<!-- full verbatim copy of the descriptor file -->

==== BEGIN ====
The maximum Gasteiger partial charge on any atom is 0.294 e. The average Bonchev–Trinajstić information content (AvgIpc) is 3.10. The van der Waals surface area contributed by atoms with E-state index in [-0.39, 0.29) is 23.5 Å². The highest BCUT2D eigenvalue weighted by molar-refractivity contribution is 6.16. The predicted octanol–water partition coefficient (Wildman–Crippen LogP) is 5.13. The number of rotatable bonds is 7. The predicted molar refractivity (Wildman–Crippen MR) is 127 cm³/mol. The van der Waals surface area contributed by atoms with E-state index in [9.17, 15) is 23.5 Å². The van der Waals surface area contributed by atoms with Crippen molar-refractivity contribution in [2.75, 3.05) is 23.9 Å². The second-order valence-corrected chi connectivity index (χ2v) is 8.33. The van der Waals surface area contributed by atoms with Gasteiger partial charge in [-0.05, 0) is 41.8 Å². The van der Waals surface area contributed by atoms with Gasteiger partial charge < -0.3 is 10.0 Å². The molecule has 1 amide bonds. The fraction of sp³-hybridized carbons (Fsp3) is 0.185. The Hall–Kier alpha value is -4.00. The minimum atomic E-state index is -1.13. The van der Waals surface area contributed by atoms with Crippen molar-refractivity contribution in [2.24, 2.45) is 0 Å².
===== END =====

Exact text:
The maximum Gasteiger partial charge on any atom is 0.294 e. The average Bonchev–Trinajstić information content (AvgIpc) is 3.10. The van der Waals surface area contributed by atoms with E-state index in [-0.39, 0.29) is 23.5 Å². The highest BCUT2D eigenvalue weighted by molar-refractivity contribution is 6.16. The predicted octanol–water partition coefficient (Wildman–Crippen LogP) is 5.13. The number of rotatable bonds is 7. The predicted molar refractivity (Wildman–Crippen MR) is 127 cm³/mol. The van der Waals surface area contributed by atoms with E-state index in [9.17, 15) is 23.5 Å². The van der Waals surface area contributed by atoms with Crippen molar-refractivity contribution in [2.75, 3.05) is 23.9 Å². The second-order valence-corrected chi connectivity index (χ2v) is 8.33. The van der Waals surface area contributed by atoms with Gasteiger partial charge in [-0.05, 0) is 41.8 Å². The van der Waals surface area contributed by atoms with Gasteiger partial charge < -0.3 is 10.0 Å². The molecule has 1 amide bonds. The fraction of sp³-hybridized carbons (Fsp3) is 0.185. The Hall–Kier alpha value is -4.00. The minimum atomic E-state index is -1.13. The van der Waals surface area contributed by atoms with Crippen molar-refractivity contribution in [2.24, 2.45) is 0 Å².